Immigration Minister implored to personally intervene to keep family in Australia

11 August 2022

Federal Immigration Minister, Andrew Giles, has been implored to personally intervene in a desperate 11th hour bid by an Adelaide family to remain in Australia. 

SA-BEST MLC and Multicultural Affairs spokesperson, Frank Pangallo, called on Mr Giles to use the exact same powers he exercised last week in granting the Nadesalingam family from Sri Lanka permanent residency in Australia to the Green family – Mark, Kelly and their daughter, Rebecca. 

The Greens have lived in Australia for the past 10 years while attempting to seek permanent residency. 

Through no fault of their own – including fraudulent and dishonest conduct by a former employer – the Greens have been told they need to return to their former home in Scotland to re-apply for permanent residency in Australia. 

The family was due to fly out late last night (Wednesday) after being ordered out of the country by the Federal Government - but following 11th hour legal advice from a new immigration lawyer has decided to remain in Australia and fight the order. 

“I implore the Minister to personally intervene and review the very specific set of circumstances that have prevented Mr Green from obtaining permanent residency,” Frank said. 

“To date, that hasn’t occurred. Departmental staff have handled Mr Green’s matter and have sent back generic responses that indicate they haven’t bothered to talk to Mr Green about the unique predicament he has found himself in,” he said. 

“That’s why the Minister – not one of his advisers or a public servant - must personally review the Green’s case because only he has power under the Migration Act to personally intervene and reverse the decision to evict the Greens from Australia – the country they have called home for the past 10 years. 

“If he can do so for the Nadesalingam family to score some political points, he can do likewise for the Greens. 

“In the Nadesalingam family matter, the Minister exercised his power to allow the Sri Lankan family to remain permanently in Australia after ‘careful consideration of all relevant matters.’ 

“I urge him to do the very same thing with the Greens. 

“If not, the Minister needs to explain how he can approve permanent residency to the Sri Lankan couple – who entered the country illegally – and their two young children, but deny the same approval to a family who entered the country legally and have been paying their own way – including taxes - for the past decade. 

“The Australian Government has a responsibility – and a duty of care – to protect foreign workers (and their families) who migrate to Australia to work and seek a better way of life from situations like which the Greens find themselves in.” 

Mr Green - a qualified electrician who works full time as a solar panel installer - currently holds a Bridging Visa E (BE) after arriving in Australia from Scotland with Kelly and Rebecca, in February 2012 after being contacted by an Australian solar company looking for skilled and trained employees willing to emigrate to Australia.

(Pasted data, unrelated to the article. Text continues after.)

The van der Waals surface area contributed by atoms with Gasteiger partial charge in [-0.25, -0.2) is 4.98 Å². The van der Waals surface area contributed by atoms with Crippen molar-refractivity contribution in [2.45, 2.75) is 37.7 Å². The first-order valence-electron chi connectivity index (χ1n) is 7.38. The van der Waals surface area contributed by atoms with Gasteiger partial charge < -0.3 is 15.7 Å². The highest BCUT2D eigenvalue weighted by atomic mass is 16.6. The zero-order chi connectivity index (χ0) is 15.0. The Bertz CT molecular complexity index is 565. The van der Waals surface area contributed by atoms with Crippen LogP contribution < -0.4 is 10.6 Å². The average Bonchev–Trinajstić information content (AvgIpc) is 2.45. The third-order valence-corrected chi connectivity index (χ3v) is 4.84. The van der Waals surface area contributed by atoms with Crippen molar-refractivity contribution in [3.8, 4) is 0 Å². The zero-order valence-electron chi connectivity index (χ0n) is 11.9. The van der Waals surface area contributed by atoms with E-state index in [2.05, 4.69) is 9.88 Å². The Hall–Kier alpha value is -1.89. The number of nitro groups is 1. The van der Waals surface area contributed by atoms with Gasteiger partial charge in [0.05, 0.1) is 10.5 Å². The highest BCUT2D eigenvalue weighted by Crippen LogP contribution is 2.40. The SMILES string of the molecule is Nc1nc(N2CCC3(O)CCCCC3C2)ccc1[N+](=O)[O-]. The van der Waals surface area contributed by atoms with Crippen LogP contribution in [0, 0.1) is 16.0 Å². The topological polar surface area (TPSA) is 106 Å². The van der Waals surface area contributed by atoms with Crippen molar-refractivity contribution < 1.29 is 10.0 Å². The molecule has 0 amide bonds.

He has worked full time since while being forced to deal with several employers going into liquidation and one of his previous employers misleading him about a permanent residence application that was never submitted. 

With each change of employment, Mr Green’s opportunity to apply for permanent residency has had to be re-started costing the family in the vicinity of $200,000 to date. 

Mr Green’s current employer is fully supportive of his application and is willing to sponsor him, if/when the times arises. 

Mrs Green also has full-time employment in a supervisory role at an Adelaide-based, international bakery, Vili’s, while Rebecca’s dream of attending university has been put on hold due to their predicament. 

The Greens were due to leave the country late last night, but had a last minute change of heart after receiving legal advice from a new lawyer who advised them to stay and fight. 

“Through no fault of his own, Mr Green finds himself in this predicament due entirely to the fraudulent and dishonest behaviour of a former employer and sponsor in which he had placed his trust,” Frank said. 

“The Greens are of excellent character and fill all the requirements of people seeking permanent residency in this country. They have never been a burden on taxpayers,” he said. 

“They deserve to be granted permanent residency – particularly in the middle of a skilled workers crisis.” 

Mark said: “We want so desperately to stay in Australia – this has been our home for the past 10 years and a place where we have established a future for ourselves. 

“We have no home to go to in Scotland. My daughter came here when she was 9 and considers Australia her home,” he said. 

“It is not fair we are being forced to leave the country because a previous employer lied to me.”

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